Learn how to effectively manage your time and you'll be one step closer to being a successful academic and professional. New graduate students are often surprised at how much is on their plate -- even students who worked and juggled classes in college. As a graduate student, you'll spend time in class, conducting your own research, working on faculty research, in study groups, in meetings with professors, reading, writing, and attempting a social life. Many students believe that it will get better after they graduate, but, unfortunately, most people report being even busier as new professors, researchers, and professionals. Start developing good time management habits now to avoid feeling rushed and every day.
The first and most important time management habit to develop is to keep track of your time: how you plan to spend and how you actually spend it. Record your goals, plan how to spend your day, and record the daily progress you make toward your goals.
Maintain a Calendar System
By now, you probably use a calendar to keep track of weekly appointments and meetings. Grad school and a career in academia require taking a long-term perspective on time. Use a yearly, monthly, and weekly calendar.
Year Scale. It's difficult to keep track of today and remember what needs to be done in 6 months. Long term deadlines for financial aid, conference submission, and grant proposals creep up quickly. Don't find yourself surprised to realize that your comprehensive exams are in a few weeks. Plan at least 2 years ahead with a yearly calendar, divided into months. Add all long term deadlines on this calendar.
Month Scale. Your monthly calendar should include all paper deadlines, test dates, and appointments so that you can plan ahead. Add self-imposed deadlines for completing long-term projects like papers. At the beginning of the semester, lay out the semester-long deadlines for the coming months.
Week Scale. Your weekly calendar includes your day-to-day appointments and deadlines. Have a study group on Thursday afternoon? Record it here. Carry your weekly calendar everywhere.
Create and use a to-do list
Create a long-term to-do list of stuff that needs to happen over the semester. Then organize it by month and week - and topic. The most important trick to keeping a to-do list is to actually use it --update it, add to it, and work from it. Take 10 minutes every night and make a to-do list for the next day. Look at your calendar for the next couple of weeks to remember tasks that need to be planned in advance: searching for literature for that term paper, buying and sending birthday cards, and preparing submissions to conferences and grants. Your to-do list is your friend; never leave home without it. Your to-do list will keep you moving towards your goals daily.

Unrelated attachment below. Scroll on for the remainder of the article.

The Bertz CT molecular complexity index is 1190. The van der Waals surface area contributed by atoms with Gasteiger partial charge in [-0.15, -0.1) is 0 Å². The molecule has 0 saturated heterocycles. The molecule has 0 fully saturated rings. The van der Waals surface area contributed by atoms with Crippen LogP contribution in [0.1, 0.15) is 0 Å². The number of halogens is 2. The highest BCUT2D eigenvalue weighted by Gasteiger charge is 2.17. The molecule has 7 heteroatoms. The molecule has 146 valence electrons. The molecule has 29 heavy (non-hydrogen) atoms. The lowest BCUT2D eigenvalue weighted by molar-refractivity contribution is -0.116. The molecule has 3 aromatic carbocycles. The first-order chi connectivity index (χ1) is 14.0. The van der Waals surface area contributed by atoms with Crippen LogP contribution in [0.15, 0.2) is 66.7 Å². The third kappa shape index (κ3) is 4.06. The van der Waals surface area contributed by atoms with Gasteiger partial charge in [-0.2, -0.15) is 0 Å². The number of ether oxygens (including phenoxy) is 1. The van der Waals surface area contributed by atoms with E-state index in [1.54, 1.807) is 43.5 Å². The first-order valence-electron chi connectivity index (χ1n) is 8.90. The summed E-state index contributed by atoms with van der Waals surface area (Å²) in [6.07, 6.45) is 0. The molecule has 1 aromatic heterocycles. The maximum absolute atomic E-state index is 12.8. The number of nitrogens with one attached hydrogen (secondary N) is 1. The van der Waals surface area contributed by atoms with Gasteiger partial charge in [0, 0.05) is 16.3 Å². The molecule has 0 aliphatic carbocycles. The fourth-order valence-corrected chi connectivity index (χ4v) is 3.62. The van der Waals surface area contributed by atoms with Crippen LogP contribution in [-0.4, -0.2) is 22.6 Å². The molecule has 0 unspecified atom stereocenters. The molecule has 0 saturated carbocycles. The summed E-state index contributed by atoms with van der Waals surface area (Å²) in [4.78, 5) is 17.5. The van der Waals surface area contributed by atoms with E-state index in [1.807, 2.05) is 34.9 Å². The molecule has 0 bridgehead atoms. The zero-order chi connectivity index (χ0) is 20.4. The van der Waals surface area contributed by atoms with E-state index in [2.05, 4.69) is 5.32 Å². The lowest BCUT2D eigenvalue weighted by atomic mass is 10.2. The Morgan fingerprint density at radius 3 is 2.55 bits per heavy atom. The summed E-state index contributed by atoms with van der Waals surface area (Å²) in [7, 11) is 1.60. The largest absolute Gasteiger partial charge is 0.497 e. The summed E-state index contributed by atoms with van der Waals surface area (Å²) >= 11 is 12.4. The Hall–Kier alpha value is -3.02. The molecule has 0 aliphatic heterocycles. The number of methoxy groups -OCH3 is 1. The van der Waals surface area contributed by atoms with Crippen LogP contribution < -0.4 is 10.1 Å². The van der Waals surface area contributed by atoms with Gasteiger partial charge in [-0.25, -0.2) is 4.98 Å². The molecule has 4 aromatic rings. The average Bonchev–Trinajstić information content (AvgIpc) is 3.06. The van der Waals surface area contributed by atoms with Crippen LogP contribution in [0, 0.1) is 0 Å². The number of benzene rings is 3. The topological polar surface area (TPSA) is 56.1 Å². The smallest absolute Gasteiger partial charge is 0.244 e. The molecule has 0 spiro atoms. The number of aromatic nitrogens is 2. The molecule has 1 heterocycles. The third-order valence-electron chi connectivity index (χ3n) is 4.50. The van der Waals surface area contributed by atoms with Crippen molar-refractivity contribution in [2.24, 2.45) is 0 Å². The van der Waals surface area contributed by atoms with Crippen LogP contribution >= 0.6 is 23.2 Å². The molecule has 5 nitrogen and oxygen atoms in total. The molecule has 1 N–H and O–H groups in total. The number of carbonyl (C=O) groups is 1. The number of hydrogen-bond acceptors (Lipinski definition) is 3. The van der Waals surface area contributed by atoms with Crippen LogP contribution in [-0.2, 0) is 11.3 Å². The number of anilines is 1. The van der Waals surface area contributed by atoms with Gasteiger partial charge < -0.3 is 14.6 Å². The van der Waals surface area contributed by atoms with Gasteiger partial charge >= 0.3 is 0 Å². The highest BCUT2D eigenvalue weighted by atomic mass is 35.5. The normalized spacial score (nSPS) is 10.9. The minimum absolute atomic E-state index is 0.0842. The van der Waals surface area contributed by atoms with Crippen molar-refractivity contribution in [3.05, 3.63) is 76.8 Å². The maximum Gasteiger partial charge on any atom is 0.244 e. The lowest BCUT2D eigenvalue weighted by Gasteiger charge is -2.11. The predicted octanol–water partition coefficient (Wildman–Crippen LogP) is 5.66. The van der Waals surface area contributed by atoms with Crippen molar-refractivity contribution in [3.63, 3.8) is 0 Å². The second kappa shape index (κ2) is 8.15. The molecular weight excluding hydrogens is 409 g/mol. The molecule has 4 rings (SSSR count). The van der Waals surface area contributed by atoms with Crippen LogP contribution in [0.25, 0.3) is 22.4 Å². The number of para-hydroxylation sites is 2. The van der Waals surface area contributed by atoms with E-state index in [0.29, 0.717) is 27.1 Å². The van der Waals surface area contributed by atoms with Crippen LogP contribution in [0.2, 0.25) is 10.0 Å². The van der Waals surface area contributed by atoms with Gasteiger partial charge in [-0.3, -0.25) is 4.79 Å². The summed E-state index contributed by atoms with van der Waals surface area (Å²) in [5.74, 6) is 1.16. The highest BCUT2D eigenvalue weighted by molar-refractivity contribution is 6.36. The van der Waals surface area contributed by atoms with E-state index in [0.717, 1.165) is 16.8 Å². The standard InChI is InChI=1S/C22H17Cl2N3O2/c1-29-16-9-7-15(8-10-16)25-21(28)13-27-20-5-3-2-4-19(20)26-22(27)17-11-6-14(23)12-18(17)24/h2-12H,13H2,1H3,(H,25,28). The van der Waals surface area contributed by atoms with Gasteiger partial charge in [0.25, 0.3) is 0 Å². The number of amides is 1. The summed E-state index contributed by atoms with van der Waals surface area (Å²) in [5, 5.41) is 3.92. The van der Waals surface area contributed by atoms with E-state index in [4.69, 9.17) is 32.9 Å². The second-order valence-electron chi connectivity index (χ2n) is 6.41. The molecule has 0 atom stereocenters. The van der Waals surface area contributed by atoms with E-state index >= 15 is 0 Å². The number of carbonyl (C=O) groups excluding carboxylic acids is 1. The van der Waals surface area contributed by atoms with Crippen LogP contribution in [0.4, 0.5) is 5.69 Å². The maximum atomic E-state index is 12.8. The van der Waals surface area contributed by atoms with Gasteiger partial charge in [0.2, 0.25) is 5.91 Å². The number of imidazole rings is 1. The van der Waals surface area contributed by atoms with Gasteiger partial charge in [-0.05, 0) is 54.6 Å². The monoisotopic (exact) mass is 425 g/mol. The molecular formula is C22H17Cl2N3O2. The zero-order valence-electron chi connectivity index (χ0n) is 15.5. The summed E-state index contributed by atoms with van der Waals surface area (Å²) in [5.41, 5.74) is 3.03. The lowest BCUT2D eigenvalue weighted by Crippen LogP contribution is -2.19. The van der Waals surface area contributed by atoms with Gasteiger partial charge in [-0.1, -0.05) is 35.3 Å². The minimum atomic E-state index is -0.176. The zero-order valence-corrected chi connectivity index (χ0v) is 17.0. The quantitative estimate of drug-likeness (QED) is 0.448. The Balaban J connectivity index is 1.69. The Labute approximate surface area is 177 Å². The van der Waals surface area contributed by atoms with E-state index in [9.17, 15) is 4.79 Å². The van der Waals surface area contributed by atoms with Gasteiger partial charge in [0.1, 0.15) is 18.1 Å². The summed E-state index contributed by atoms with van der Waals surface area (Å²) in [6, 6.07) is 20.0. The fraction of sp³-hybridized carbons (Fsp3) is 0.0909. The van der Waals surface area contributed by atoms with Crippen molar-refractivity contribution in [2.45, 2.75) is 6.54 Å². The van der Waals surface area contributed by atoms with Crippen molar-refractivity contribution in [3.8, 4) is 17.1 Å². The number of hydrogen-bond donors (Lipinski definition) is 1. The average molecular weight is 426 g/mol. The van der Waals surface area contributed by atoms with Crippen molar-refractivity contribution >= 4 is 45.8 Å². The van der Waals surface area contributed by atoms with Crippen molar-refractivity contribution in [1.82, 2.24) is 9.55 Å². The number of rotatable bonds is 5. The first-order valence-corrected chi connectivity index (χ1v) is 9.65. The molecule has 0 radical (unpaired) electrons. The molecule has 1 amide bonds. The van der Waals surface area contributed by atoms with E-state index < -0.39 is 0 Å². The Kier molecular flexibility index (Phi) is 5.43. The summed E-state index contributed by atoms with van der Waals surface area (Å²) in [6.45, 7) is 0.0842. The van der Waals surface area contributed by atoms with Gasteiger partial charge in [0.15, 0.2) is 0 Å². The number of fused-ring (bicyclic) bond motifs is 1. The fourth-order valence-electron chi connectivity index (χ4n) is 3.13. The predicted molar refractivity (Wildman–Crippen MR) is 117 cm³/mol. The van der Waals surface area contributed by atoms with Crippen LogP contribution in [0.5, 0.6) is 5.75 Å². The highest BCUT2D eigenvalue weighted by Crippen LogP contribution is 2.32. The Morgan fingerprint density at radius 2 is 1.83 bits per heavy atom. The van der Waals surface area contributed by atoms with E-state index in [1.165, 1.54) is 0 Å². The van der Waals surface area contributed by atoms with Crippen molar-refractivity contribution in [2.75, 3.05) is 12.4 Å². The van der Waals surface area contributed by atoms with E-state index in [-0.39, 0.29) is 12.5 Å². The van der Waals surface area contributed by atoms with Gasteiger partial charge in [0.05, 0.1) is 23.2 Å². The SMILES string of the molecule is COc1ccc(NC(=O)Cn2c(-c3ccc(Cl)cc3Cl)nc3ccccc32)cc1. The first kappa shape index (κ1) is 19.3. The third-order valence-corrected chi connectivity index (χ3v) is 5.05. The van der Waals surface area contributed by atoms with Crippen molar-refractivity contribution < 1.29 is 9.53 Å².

Prioritize your to-do list. Rank each item by importance and attack your list accordingly so that you don't waste time on non-essential tasks.
Schedule time to work on classes and research each day, even if it is just a few 20-minute blocks. Think you can't get much done in 20 minutes? You'd be surprised. What's more important is when you work in frequent short blocks is that the material will stay fresh in your mind, enabling you to reflect on it at unexpected times (like on your ride to school or walk to the library) and have eureka moments of insight.
Be flexible. Allow time for interruptions and distractions. Aim to plan just 50 percent or less of your time so that you'll have the flexibility to handle unexpected events.
Stick with it. Contrary to my "be flexible" advice above, try not to be easily distracted. When you're distracted by a new task or something that you need to remember, write it down and get back to work. Don't let a flight of ideas keep you from completing the task at hand. When you're interrupted by others or seemingly urgent tasks, ask yourself, "What is the most important thing I can do right now? What's most urgent?" Use your answer to plan your time and get back on track.
These habits are simple but effective. That said, they're not always easy to implement. It takes practice and patience. Moreover, you may find yourself revisiting and relearning these over the years.